So, I found a company called Site Build It that helps people create and build a website and I signed up with them. They emphasized the need to do something you are passionate about or you won't stick with it. Not knowing how well a color analysis site would do, if it did anything at all, I went with it, (kept the original domain name) and now I average about 20,000 visitors a month. It’s been fun and I’ve learned an enormous amount of information about ecommerce.

CLM: What’s the most difficult part of doing cyber-analysis?
Lora: Making sure I have enough good quality photos of people that are truly reflective of their actual coloring. Sometimes people want to “look good” in the pictures and may want to add a little foundation, or make sure they wear a little mascara and its important that they don’t cover up any part of their natural coloring.

CLM: My world would be perfect if only….
Lora: My income doubled this year. Then, I would be making as much as I did when I quit my old job and I can finally feel good about my decision. Financially it’s been tough, but it keeps getting better each month, each year.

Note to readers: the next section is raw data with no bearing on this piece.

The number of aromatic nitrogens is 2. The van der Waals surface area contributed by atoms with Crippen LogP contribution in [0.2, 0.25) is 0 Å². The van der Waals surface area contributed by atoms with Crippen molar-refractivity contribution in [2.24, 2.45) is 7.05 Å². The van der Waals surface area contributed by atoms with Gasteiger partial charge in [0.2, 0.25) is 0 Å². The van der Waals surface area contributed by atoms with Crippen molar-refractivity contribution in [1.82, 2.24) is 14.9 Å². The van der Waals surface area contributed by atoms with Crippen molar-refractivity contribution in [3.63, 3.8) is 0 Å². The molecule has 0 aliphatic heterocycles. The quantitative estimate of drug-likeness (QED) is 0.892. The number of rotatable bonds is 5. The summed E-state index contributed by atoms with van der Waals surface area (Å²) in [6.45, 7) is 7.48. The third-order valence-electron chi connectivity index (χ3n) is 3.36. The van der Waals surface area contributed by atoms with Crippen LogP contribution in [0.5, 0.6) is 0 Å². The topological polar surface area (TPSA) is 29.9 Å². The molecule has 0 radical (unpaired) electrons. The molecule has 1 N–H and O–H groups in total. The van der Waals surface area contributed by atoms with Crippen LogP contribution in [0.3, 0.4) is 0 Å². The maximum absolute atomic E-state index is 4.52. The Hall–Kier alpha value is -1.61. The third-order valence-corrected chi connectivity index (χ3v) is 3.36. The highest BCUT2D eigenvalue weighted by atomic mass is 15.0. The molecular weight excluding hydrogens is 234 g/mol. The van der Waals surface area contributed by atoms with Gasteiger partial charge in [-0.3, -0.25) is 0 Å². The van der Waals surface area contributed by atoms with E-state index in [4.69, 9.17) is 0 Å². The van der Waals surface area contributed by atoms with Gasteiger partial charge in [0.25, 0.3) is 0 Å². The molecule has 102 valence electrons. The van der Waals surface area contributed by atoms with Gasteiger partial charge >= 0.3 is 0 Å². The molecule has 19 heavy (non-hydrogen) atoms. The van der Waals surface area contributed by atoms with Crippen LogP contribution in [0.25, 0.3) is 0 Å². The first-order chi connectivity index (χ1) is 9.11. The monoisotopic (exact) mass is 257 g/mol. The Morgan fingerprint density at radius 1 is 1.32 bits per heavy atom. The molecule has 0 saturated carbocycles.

CLM: The best thing to help in my evaluations is…..
Lora: Lots of clear accurate photos. I tell people they cannot send me too many. I like large hi resolution photos best. I also like to see pictures of clients when they were younger, to see what their coloring was before they started coloring their hair or they started turning gray, etc. Except for some people who cool down a lot when they age—very common—their season typically doesn’t change throughout their life.
                                                
CLM: When you do color analysis of a client, what helps the most in deciding which category your client fits? 

Lora: Their childhood or teenage pictures help often. Plus, if I get a good photo of someone that is clear and they have no makeup on, I upload it into a third party website called www.taaz.com ( I asked for permission to use this as part of my service and they said yes.) I then apply makeup and haircolor to them virtually and this really helps me see immediately if some colors work or not.

CLM: If a client is a man, how does it help him to know which colors to choose?